Sat. Oct 1st, 2022

Art is often the first way that we as a society grapple with collective trauma, and the events of the past few years have provided much fodder for taking on isolation, illness, death, racial injustice, and war. Eschewing the didactic, “The Potential of Objects” is refreshing in its foregrounding of a return to materiality as a means of engaging with larger social issues. After two years behind computer screens, we cannot underestimate the visceral power of experiencing sculpture in all its three-dimensional glory. The exhibition brings together eleven artists with ties to the Bay Area in an exploration of what political theorist Jane Bennett terms vibrant matter, the idea that a vital force exists in all physical forms, both human and nonhuman.

Entering the first of two galleries, we encounter an array of sculptures—on pedestals, suspended from the ceiling, freestanding, and hanging on the walls. Music from Yemen and Ukraine provides a lo-fi soundtrack, emanating from Peter Simensky’s Pyrite Pirate Radio—pink hair I don’t care, 2021, a functional work comprising electronic parts and fool’s gold (or pyrite, which has the ability to capture AM audio transmissions) with sundry decorative embellishments, such as strings of colorful wooden beads and lavender-sequined fabric. The paradoxical combination of aesthetically pleasing adornments with serious subject matter is echoed in Demetri Broxton’s Save Me, Joe Louis, 2019–20, a pair of boxing gloves encrusted with cowrie shells and intricate beading. The title, stitched into the piece, references the last words of a Southern Black prisoner on death row in the 1930s.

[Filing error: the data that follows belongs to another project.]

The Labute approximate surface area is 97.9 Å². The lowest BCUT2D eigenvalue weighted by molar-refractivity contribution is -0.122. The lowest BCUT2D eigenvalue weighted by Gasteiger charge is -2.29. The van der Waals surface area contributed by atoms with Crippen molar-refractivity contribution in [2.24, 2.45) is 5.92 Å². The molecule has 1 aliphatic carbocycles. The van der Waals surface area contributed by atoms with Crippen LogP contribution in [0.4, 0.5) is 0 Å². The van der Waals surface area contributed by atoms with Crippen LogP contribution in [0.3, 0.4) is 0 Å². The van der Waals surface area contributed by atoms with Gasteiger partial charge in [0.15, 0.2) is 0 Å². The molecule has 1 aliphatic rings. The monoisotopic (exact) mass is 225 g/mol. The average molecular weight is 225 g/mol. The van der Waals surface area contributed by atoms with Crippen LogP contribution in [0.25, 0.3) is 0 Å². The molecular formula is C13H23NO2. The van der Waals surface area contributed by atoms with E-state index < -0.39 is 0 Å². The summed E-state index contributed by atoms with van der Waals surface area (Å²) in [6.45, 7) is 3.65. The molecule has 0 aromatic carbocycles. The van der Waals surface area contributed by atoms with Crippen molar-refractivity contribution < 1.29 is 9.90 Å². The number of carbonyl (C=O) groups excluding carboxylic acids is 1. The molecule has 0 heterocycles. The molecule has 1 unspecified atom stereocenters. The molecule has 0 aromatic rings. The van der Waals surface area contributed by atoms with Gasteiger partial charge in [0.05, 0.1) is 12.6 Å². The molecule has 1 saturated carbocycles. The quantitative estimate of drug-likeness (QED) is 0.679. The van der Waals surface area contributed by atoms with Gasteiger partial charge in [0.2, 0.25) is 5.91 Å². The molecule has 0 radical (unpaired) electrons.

Several artists incorporate everyday objects with culturally specific approaches and materials to complicate ideas surrounding identity. In Natani Notah’s haunting Hooked, 2022, a piece of leather enhanced with Native American beadwork is sewn onto a found metal hook, turning a mass-produced symbol of danger and violence into something much stranger, richer, and emotionally complex. The work also asserts the validity and superiority of Native American techniques in contemporary art. Cathy Lu’s American Dream Pillows, 2020, are stylized porcelain masks that rest on blue packing blankets draped over cinder blocks. The works were inspired by Song and Tang dynasty ceramic pillows, designed to guide dreams. The contrast between the anticipation of a comfortable bed and the sculptures’ forbidding atmosphere signals a disconnect: between the false perception of the United States as a place where prosperity and success are possible for anyone who comes here, and the reality of the country’s deep-rooted xenophobia and racism.

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